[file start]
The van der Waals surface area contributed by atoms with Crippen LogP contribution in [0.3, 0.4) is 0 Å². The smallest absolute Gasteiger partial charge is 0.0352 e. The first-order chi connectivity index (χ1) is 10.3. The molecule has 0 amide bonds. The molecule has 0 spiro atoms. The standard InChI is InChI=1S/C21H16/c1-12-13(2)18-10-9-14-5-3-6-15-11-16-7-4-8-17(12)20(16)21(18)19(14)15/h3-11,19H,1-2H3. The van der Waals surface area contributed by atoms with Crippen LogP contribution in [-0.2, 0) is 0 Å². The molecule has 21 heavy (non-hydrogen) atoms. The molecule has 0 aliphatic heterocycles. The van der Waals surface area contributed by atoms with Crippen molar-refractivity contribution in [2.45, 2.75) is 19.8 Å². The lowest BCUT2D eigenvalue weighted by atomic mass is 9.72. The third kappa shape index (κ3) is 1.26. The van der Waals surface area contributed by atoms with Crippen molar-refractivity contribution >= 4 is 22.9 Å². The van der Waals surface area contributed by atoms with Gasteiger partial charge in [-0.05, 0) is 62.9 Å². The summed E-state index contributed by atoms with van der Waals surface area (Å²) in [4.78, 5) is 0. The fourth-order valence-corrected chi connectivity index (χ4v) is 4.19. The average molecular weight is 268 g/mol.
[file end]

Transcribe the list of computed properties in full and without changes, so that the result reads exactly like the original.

The van der Waals surface area contributed by atoms with Crippen LogP contribution in [0.3, 0.4) is 0 Å². The smallest absolute Gasteiger partial charge is 0.0352 e. The first-order chi connectivity index (χ1) is 10.3. The molecule has 0 amide bonds. The molecule has 0 spiro atoms. The standard InChI is InChI=1S/C21H16/c1-12-13(2)18-10-9-14-5-3-6-15-11-16-7-4-8-17(12)20(16)21(18)19(14)15/h3-11,19H,1-2H3. The van der Waals surface area contributed by atoms with Crippen LogP contribution in [-0.2, 0) is 0 Å². The molecule has 21 heavy (non-hydrogen) atoms. The molecule has 0 aliphatic heterocycles. The van der Waals surface area contributed by atoms with Crippen molar-refractivity contribution in [2.45, 2.75) is 19.8 Å². The lowest BCUT2D eigenvalue weighted by atomic mass is 9.72. The third kappa shape index (κ3) is 1.26. The van der Waals surface area contributed by atoms with Crippen molar-refractivity contribution >= 4 is 22.9 Å². The van der Waals surface area contributed by atoms with Gasteiger partial charge in [-0.05, 0) is 62.9 Å². The summed E-state index contributed by atoms with van der Waals surface area (Å²) in [4.78, 5) is 0. The fourth-order valence-corrected chi connectivity index (χ4v) is 4.19. The average molecular weight is 268 g/mol.